Modes of Consulting: What’s Your Preference?

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Jan 27, 2018
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In his classic book Flawless Consulting, Peter Block described three types of roles that consultants might take on: expert, pair-of-hands, and collaborator. Each of these represents a different kind of interaction when working with clients and a different source of satisfaction for the consultant. Business analysts can engage with clients in the same three modes. This article describes some of my experiences with these three modes of consulting engagements.

Outside Looking In

As an expert, you’re working with a client who has a problem and wants you to fix it. I’m working in the expert role when a client brings me in to deliver some training, perform a process assessment, review a project’s requirements, or advise how to improve their business analysis process.

More than one client has told me, “You’re here because the pain has become too great.” The organization was suffering from problems resulting from ineffective practices and processes in some domain, and they hired me to help them rectify those problems.

Unfortunately, I cannot actually fix the problems in their organization. I can evaluate the current reality, identify areas ripe for improvement, and suggest root causes that lead to the pain. I can provide the clients with knowledge and resources that can help, and I can propose a roadmap for applying that knowledge on their projects. But it’s up to the managers and the practitioners in the client organization itself to implement those actions effectively. Many improvement actions also require culture changes. Those take time and must be driven from within.

I’ve found that when I perform a process assessment, whether formal and structured with a written report or simply by providing feedback based on informal discussions, I rarely tell clients things they don’t already know. For the most part, my clients are aware of their pain points. However, they might not be able to get senior management to take the matter seriously or to provide the necessary resources to address the issues.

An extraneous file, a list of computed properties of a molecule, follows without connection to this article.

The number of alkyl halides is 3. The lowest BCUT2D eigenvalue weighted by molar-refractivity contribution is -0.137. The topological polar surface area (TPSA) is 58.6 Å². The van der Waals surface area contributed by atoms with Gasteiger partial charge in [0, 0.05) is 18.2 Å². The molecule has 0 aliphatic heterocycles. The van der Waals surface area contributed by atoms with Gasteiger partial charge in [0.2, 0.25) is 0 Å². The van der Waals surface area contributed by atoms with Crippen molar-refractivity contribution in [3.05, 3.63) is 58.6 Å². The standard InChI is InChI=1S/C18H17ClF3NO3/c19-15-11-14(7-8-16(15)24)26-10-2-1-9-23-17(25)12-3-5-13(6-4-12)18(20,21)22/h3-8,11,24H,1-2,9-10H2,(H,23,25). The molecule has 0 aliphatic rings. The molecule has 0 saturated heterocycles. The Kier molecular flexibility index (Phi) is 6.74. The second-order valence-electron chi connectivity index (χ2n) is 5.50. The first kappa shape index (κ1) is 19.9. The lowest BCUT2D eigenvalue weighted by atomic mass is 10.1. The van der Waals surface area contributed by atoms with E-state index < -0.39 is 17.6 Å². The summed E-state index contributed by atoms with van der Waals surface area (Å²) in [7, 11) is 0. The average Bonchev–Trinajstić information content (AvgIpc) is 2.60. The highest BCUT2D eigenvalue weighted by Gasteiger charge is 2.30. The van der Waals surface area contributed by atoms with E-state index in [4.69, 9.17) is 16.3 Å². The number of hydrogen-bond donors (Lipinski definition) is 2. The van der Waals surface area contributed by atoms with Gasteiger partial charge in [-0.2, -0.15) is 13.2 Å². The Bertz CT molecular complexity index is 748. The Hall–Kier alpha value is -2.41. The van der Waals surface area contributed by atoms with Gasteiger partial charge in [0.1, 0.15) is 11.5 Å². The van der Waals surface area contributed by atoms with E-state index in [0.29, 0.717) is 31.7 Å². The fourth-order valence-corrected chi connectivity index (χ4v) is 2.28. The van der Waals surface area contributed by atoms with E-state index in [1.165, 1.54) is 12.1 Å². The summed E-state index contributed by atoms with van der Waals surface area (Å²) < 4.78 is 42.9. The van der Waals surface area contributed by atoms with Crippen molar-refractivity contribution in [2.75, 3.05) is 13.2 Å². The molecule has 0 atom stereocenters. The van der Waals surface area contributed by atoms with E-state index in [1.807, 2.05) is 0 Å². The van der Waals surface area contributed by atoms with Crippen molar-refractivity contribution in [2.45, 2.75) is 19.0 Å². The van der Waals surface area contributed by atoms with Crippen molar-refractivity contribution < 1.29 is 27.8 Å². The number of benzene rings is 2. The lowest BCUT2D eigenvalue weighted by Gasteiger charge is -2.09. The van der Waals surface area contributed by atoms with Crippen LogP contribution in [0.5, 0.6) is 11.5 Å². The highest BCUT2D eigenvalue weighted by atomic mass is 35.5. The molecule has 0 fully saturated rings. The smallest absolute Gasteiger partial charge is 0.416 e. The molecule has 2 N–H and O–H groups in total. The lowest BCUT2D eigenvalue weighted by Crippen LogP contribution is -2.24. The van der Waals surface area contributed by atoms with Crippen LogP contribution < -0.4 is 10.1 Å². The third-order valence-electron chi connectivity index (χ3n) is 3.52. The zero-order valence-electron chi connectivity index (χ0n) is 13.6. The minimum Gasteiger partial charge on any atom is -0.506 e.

It’s not unusual to have a manager who brings me in say, “Please tell these other people what I’ve been trying unsuccessfully to tell them for six months. They’ll listen to you.” For reasons I’ve never understood, it seems to be more acceptable to have an outside expert make the same observations and proposals that some in-house employees already have made. It helps that the consultant is independent of the local organizational politics and isn’t caught up in the history of “the way we’ve always done things around here.” The outside expert has the perspective of having worked with numerous other organizations and noted patterns of both effective and ineffective practices in the industry. As an experienced BA, you bring everything you’ve learned from each previous experience to the next client who hires you.

I’ve done a great deal of consulting that involved reviewing process or project deliverables—most commonly requirements documents—to point out errors and provide improvement recommendations. I’m functioning as an outside expert in this sort of engagement too. After having reviewed many sets of requirements over the years, I have an idea of what constitutes a good one and common problems to look for. This body of experience allows me to examine a client’s requirements spec efficiently and spot many improvement opportunities. Of course, I can’t confirm that the document contains the correct requirements for the project because I wasn’t involved with defining the needs, interviewing customers, or otherwise eliciting requirements. But I’m very good at finding other kinds of problems that someone with less experience in writing requirements might overlook.